Guaranteed to aggravate purists, this sequel to Tim Burton’s Alice in Wonderland has almost nothing to do with Lewis Carroll’s classic children’s story.
Those evil masterminds in Hollywoodland have merely snatched his beloved characters and trapped them inside a more mainstream movie with chases, time-travel and Johnny Depp in another silly wig doing another silly voice. It still doesn’t make complete sense, but its weirdness remains a virtue.
To start, with Mia Wasikowska, returning as Alice, is the unlikeliest sea captain you’ll ever see. She has stepped into her father’s shoes to explore the world on his trusty ship, The Wonder, but alas her mother (Lindsay Duncan) is a practical woman who is just about to sign it away to a sneering toff (Leo Bill) to keep them out of the poor house.
Being a bit of a brat (“headstrong” is the word often used), Alice snaps at mum before storming off straight through a mirror back into Wonderland. Despite James Bobin being in the director’s chair, this is still emphatically Burton’s vision – just as gloriously garish as before, although with fewer darker, shadowy parts. And in his house, shaped like a top hat, the Hatter (Depp) is also having issues.
Psychology never figured much in Carroll’s books but, here – because it’s Hollywood and they love a backstory – the Hatter is driven mad by the disappearance of his family long ago. They were presumed dead, killed by the Jabberwocky under the command of the Red Queen (Helena Bonham Carter), but now Hatter has reason to believe they’re still alive.
Everyone thinks he’s doolally, naturally – that’s Anne Hathaway as the White Queen (dazed-looking rather than ethereal), the Tweedles (Matt Lucas in double-vision), the White Rabbit (voiced by Michael Sheen) and the Blue Caterpillar (Alan Rickman, to whom the film is dedicated) – but they beg Alice go back in time to find out what happened anyway.
Sacha Baron Cohen brings another intriguing dimension to the story as “the personification of time”, part-man, part clock (there are cogs in the back of his skull) who denies Alice access to the “Chronosphere” – a sort of mechanical capsule that rides the waves of history – because, he warns, “you cannot change the past” and any efforts to do so could be cataclysmic. Of course, she steals it anyway. She’s a curious, “headstrong” girl and that hasn’t changed. Meanwhile, the bad blood that exists between the White and Red queens also comes under scrutiny, explaining why Bonham Carter’s head is so magnificently swollen. She wants the Chronosphere, too, for the purposes of world domination and to set things straight on a childhood trauma.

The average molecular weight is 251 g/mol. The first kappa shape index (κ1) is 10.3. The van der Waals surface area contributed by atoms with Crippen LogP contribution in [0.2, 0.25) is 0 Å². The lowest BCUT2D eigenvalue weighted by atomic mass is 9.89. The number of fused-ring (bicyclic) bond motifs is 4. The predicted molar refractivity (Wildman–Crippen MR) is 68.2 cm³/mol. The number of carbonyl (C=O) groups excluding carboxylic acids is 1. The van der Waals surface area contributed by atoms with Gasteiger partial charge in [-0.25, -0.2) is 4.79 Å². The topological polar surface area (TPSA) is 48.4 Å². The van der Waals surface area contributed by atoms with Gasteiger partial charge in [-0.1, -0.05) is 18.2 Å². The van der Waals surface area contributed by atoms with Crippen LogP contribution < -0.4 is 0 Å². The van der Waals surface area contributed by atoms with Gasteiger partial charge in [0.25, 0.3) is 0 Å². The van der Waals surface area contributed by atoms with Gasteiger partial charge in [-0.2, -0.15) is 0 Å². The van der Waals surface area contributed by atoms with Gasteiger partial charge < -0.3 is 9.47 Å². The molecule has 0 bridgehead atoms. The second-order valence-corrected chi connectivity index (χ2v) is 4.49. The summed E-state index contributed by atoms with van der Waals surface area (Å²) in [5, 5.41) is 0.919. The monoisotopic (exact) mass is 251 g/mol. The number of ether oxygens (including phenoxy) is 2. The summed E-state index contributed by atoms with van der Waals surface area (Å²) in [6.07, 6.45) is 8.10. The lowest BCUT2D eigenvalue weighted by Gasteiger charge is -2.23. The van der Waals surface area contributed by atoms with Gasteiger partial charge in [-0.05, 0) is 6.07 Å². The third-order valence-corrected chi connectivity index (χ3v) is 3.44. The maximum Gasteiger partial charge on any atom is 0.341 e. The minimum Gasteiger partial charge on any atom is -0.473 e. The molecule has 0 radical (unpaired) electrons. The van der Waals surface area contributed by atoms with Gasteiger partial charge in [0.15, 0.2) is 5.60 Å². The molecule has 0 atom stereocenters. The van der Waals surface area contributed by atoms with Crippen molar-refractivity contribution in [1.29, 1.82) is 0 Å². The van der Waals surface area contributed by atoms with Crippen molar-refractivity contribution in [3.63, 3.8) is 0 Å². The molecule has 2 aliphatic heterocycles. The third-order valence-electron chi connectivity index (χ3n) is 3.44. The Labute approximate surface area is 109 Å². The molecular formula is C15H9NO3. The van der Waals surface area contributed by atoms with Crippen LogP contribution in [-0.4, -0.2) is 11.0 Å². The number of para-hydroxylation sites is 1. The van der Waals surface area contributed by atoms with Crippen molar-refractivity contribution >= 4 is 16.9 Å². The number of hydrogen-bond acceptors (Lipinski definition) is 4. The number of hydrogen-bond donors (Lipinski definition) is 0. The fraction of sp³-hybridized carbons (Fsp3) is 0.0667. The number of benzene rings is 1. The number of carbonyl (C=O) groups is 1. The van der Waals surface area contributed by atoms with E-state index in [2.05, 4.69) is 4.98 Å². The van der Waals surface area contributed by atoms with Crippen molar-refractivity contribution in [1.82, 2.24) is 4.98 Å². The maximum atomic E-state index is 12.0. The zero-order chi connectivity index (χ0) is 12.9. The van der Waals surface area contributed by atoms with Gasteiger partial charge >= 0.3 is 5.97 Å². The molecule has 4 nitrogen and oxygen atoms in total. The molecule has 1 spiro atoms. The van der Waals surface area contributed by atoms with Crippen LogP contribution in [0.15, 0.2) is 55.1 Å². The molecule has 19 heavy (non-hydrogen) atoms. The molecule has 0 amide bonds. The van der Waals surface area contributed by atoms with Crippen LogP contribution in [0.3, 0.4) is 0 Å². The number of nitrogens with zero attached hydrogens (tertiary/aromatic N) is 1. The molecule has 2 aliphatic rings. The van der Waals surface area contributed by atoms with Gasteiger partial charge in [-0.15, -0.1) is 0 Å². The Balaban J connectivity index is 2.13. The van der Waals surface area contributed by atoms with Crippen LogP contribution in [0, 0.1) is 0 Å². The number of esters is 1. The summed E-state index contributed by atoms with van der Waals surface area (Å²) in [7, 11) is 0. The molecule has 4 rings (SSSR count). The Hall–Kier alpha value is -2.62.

Bobin (who worked with Cohen on Da Ali G Show and also made the recent Muppet films) has a lot of balls to juggle, and though his heroine is strong-willed, she often charges off without a clear plan. Carroll’s Alice was in some ways more passive – pin-balled around and having to react – and that made the dreamlike qualities of her adventure even more intense. In contrast this Alice stamps her feet a lot, often to no avail, but that at least gives her scope to learn a lesson with the words of Time ringing in her ears.
There is an overall arc to Alice’s journey rather than the zigzagging artful nonsense that just wouldn’t translate from Carroll’s work to the screen – not without alienating that part of the audience who don’t take umbrage on his behalf.
This is by no means a well-oiled machine. Some parts are as clunky as the rusting clock of Time (breaking down after Alice hijacks the Chronosphere), but Wasikowska is a good anchor, bringing the requisite vulnerability to keep Alice from being insufferable, while Depp, despite the scary eye make-up, is full to the brim with Mad Hatterish charm.
Even if some are left wondering why this sequel was made, kids of all ages are more likely to take the film as they see it and simply enjoy the ride.
Alice through the Looking Glass is released in cinemas on Friday 27 May